Homily for the Solemnity
of Mary, Mother of God
Jan. 1, 2011
Luke 2: 16-21
Christian Bros., Iona College
Ursulines, Willow Drive, N.R.
“The shepherds went in haste to Bethlehem and found … the infant lying in the manger” (Luke 2: 16).
Following the Savior’s birth, secret, unknown to anyone in David’s city, angels announce the Good News to “shepherds living in the fields and keeping the night watch over their flock” (2:8). Since, in truth, we know nothing about the social or economic status of Mary and Joseph, this is the 1st announcement of the Good News from God to “the lowly and despised of the world, those who count for nothing” (1 Cor 1:28). For that is who the shepherds were—perhaps not on the very lowest rung of the social ladder, but definitely near the bottom.
Unlike the social elite and the political powers on whom Matthew reports—King Herod, the chief priests, and the scribes in Jerusalem, who were “greatly disturbed” by what the magi told them (2:3-4)—these social outcasts in the fields near Bethlehem respond positively to the Good News and hasten to the manger, themselves, not sending someone in their stead. This will be the theme thruout Luke’s gospel, the positive, personal response to Jesus of the poor and of sinners.
Commenting on Luke’s narrative, Fr. Raymond Brown sees in the shepherds’ response, hastening to the manger, a reversal of a complaint of the prophets: “An ox knows its owner, and an ass, its master’s manger; but Israel does not know, my people has not understood” (Is 1:3)—a passage that, incidentally, seems to be the origin for our traditional placement of an ox and an ass in our manger scenes, there being no reference to them whatever in Luke’s story. So Israel of old didn’t recognize their Lord; but now the poor and the lowly of Israel do so recognize him and hasten to him—in a manger.
The shepherds do more than come and “find Mary and Joseph and the infant” (2:16). “They made know the message that had been told them about this child” (2:17). If we wish to call Mary the very 1st evangelist on account of her hastening to visit Elizabeth, then the shepherds are the 2d evangelists, announcing the Good News.
There’s another group who hear the Good News, namely “all who heard it [and] were amazed by what had been told them by the shepherds” (2:18). Amazement doesn’t necessarily lead them to the manger or to belief in this child, any more than it will later induce faith and discipleship in those who hear the marvelous teaching of Jesus and see his miracles. We don’t hear anything further, in any of the gospels, about shepherds or other people from Bethlehem. Fr. Brown compares them to those who “hear the word, receive it with joy, but have no root” (Luke 8:13).
The 1st lesson for us to draw from what we hear this evening/morning is that each of us has heard the report that “a Savior has been born for” us in utter lowliness, and we have to decide how we’ll respond to that news, regarding it as either good news, like the shepherds; or bad news, like Herod and the Jerusalem elite; or hearing it with amazement but no action, like the people of Bethlehem. And it’s a response we have to make for ourselves; we can’t delegate it.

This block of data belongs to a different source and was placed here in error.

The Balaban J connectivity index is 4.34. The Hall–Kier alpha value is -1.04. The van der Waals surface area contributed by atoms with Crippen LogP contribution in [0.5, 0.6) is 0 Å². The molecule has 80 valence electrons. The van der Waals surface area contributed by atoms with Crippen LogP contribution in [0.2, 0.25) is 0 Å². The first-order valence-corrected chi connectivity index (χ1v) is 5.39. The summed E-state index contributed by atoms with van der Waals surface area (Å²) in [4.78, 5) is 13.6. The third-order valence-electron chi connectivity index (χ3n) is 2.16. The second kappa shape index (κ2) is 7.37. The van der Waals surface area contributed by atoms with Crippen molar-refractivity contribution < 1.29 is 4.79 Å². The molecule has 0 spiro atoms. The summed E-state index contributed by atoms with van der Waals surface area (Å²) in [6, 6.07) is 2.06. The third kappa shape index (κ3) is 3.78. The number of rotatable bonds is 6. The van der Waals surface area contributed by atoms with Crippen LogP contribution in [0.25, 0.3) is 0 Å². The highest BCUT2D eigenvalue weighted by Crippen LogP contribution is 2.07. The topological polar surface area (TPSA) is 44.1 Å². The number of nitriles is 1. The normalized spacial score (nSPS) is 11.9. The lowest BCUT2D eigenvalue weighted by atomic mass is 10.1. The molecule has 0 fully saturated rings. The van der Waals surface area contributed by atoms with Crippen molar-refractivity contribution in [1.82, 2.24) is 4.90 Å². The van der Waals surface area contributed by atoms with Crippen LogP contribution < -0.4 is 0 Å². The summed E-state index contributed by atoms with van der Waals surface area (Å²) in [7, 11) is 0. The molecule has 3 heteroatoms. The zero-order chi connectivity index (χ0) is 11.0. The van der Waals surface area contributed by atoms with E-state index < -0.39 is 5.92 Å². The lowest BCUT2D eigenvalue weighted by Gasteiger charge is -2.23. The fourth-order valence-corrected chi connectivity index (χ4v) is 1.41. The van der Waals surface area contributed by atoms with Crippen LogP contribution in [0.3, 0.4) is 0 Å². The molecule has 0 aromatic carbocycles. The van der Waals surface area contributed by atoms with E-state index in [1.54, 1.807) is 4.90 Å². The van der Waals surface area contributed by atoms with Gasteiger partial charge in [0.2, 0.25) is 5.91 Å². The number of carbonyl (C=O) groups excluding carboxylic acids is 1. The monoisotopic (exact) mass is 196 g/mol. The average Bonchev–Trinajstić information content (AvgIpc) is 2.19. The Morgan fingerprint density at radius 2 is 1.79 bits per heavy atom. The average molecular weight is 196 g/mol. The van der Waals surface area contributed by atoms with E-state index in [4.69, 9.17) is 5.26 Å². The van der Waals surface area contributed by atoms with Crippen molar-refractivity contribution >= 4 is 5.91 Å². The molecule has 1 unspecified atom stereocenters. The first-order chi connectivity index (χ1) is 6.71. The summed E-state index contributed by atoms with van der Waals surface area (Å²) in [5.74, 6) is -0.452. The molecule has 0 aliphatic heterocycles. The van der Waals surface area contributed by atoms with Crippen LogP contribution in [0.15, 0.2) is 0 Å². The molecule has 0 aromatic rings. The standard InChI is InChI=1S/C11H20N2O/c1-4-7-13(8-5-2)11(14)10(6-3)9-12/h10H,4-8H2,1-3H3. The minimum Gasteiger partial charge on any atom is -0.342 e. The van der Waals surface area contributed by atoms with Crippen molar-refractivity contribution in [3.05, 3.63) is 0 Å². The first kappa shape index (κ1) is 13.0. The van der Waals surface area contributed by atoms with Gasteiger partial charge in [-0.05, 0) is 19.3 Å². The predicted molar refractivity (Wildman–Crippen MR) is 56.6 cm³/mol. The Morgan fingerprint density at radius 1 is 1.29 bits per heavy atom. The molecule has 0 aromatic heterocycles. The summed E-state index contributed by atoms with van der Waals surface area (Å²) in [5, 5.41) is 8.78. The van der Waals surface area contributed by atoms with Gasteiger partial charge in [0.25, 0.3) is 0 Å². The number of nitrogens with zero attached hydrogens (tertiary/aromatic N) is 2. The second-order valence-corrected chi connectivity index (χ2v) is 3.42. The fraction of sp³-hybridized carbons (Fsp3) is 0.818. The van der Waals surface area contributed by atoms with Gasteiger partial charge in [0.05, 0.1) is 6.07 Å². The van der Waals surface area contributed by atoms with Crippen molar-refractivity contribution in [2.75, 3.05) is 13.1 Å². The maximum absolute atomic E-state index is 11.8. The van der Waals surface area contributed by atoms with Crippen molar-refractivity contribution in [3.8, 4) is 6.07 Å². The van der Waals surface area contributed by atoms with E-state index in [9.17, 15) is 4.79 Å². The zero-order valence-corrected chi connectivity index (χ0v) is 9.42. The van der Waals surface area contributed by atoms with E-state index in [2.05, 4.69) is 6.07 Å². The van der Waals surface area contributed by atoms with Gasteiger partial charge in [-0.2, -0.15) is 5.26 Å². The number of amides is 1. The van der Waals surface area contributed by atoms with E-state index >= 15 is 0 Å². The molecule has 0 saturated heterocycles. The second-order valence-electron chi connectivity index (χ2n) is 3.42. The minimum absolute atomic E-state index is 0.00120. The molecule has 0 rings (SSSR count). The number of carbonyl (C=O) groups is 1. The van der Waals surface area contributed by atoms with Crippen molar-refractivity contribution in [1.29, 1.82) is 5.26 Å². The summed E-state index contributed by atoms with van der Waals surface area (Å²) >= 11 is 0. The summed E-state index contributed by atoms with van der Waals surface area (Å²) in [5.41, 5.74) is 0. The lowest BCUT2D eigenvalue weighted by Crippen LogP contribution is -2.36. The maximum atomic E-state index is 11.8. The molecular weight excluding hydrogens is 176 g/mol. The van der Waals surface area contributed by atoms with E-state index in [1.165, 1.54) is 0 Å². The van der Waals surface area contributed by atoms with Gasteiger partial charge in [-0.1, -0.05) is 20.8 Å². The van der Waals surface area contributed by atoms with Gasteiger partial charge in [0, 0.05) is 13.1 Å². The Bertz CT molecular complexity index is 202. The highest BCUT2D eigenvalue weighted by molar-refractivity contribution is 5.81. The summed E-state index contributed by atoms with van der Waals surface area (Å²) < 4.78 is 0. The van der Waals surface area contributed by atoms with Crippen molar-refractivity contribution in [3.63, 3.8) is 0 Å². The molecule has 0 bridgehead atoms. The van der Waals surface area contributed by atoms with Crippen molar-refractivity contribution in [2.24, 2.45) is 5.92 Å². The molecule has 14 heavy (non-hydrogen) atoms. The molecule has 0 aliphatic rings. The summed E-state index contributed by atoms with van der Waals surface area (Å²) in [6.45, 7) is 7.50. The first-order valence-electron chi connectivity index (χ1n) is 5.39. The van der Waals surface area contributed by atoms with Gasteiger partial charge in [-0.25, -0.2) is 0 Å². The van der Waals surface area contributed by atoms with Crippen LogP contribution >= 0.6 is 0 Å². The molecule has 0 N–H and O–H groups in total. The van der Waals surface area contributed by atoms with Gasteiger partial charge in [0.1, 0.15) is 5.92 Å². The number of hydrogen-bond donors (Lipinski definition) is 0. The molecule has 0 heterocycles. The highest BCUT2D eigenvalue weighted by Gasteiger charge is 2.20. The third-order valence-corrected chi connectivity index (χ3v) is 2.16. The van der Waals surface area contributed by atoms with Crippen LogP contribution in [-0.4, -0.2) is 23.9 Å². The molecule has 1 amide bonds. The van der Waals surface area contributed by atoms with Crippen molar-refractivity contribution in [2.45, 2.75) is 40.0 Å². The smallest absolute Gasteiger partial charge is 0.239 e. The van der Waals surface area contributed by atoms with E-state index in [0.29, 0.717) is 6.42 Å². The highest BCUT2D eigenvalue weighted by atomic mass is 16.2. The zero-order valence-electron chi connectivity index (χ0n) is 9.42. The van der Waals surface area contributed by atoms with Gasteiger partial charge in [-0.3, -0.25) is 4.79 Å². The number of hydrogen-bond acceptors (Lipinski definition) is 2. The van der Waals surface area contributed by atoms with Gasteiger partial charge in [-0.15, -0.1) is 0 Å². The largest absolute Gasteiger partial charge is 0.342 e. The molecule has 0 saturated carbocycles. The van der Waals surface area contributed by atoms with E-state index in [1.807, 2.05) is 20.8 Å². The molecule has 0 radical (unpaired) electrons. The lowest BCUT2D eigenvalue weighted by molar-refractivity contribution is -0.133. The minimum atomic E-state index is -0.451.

Our response, moreover, also involves a 2d choice: to spread the news, like the shepherds, or to keep it to ourselves. “Woe to me if I do not preach it!” St. Paul exclaimed (1 Cor 9:16). Jesus tells a parable of a servant who received a charge, a commission, but who buried it, kept it secret, and then was condemned by his master for not using it to increase the master’s wealth (Luke 19:11-26). So the Good News about this child isn’t ours to keep but to make known. This is the 2d lesson for us.
There is one who responds most favorably to all the marvels surrounding this child. “Mary kept all these things, reflecting on them in her heart” (2:19). Mary has already shown her disposition to accept God’s word, confessing that she’s the Lord’s lowly servant (the Greek word that Luke puts in her mouth means “slave”) and will do whatever he asks (1:38). God’s actions are not only to be watched, to be marveled at, but to be absorbed, taken into the heart, and applied to one’s own life. When Jesus says during his public ministry, “My mother and my brothers are those who hear the word of God and act on it” (8:21), Luke gives us to understand that his biological mother is among these. He will also place her at the center of his brothers and disciples in the Upper Room waiting for the coming of the Spirit (Acts 1:13-14)—who will lead them out to “make known the message that had been told them” about the “Savior born for [them] who is Christ and Lord” (Luke 2:17,11).
The 3d lesson of our gospel reading, thus, is to look upon Mary as the model disciple of Jesus: one who listens for God’s word, ponders what that word may mean for her, then acts upon what she has heard, pondered, and understood. This is why Gabriel can address her as “highly favored” of God (1:28), and it is the key to our own relationship with God thru Christ Jesus, our Lord and Savior.